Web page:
Derecho para el Desarrollo

La Oficina Jurídica ofrece servicios de asesoramiento a los Gobiernos en materia de régimen de tierras, agua, pesca, plantas, animales, alimentación, bosques, flora y fauna silvestre y parques nacionales, medio ambiente y biodiversidad, y además sobre los aspectos generales de la agricultura como instituciones, comercio y reforma económica. Los proyectos de asesoramiento jurídico abarcan actualmente a 70 países de todas las regiones del mundo.

Trabajando en colaboración con los servicios técnicos de la FAO, el Servicio colabora con los Gobiernos en la preparación de leyes, reglamentos, acuerdos y otros textos jurídicos relativos a la estructura de las instituciones y la conformidad con el derecho internacional. Un aspecto presente en la mayoría de los proyectos de asesoramiento es la capacitación de los recursos humanos a través de la participación activa de los funcionarios y consultores nacionales.

Forestry, wildlife and national parks

Moving away from the former limited understanding of forests and wildlife, a comprehensive approach has increasingly been taken in a forestry and wildlife laws that have been formulated with assistance from the Development Law Service, and then enacted in various parts of the world over the last two decades.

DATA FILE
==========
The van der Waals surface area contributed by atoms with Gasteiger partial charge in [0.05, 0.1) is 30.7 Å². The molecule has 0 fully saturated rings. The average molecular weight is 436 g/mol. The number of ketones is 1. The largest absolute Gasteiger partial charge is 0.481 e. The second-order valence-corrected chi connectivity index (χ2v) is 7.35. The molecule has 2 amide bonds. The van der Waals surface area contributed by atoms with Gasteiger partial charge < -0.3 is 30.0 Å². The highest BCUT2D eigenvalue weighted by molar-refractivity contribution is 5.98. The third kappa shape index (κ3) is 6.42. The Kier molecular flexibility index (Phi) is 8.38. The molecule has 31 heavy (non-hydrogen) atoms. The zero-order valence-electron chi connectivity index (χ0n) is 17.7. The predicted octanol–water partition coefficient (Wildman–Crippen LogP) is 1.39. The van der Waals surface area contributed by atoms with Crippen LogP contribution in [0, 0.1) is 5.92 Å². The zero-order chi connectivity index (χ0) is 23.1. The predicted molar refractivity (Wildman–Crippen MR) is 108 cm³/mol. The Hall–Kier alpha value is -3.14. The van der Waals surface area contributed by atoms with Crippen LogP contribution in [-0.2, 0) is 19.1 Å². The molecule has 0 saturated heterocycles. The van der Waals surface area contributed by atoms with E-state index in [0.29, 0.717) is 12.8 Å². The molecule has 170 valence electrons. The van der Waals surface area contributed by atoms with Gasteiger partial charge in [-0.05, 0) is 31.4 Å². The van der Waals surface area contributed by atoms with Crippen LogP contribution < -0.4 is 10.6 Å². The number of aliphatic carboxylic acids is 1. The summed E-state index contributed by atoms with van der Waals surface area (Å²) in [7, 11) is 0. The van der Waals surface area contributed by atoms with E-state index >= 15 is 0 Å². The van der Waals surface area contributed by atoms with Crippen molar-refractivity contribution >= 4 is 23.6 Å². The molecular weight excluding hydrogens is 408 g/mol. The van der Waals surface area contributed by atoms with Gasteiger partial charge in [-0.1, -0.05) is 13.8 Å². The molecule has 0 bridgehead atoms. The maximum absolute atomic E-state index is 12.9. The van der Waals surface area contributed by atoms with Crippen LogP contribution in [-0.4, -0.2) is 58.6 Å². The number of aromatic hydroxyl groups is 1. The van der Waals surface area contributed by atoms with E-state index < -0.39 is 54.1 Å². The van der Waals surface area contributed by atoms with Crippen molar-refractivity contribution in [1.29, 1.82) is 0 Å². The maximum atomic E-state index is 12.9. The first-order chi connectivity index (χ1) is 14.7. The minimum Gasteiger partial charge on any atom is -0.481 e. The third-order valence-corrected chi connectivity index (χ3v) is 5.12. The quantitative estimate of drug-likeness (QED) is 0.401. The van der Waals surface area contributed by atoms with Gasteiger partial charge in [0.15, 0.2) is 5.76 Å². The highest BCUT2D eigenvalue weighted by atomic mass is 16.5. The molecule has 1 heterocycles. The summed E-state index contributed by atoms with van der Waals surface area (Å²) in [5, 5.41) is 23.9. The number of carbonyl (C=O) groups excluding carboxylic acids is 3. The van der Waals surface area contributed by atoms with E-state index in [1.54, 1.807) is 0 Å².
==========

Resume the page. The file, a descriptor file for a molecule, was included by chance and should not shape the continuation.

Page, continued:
Usually based on forest and wildlife policy options and objectives, and stemming from a wide perception of social, economic and ecological functions of forestry and wildlife, current legislation in this area tends to address a whole range of forest and wildlife resources management issues, including planning, administration, use, development and conservation aspects.

As a result of widespread degradation and overexploitation of forest and wildlife resources, special emphasis has been increasingly placed on securing environmental and sustainability concerns. Consequently, the interdependence between nature protection and ecosystem preservation on the one hand, and forest and wildlife use and development on the other hand, are more and more broadly acknowledged in forestry and wildlife legislation.

At the same time, with a view to meeting the pressing socio-economic needs of local populations who make part of their living from forest and wildlife products (fuelwood, game, grazing, cultivation, etc.), traditional usage rights are being more formally recognized and protected, and greater weight is being given to social and community forestry, including in protected areas, as well as to people's participation in, and benefit from, forestry and wildlife projects and activities.

Modern forestry and wildlife legislation tend also to promote private initiatives and to encourage private sector involvement in reforestation programmes, protected areas management and maintenance, wildlife use and conservation, etc. Private forestry, in particular, is being made more attractive in legislation, through economic incentives and tax exemptions, in order to offset low rates of return, deferred revenue and insecurity of investment in forestry.

Where we are worldwide

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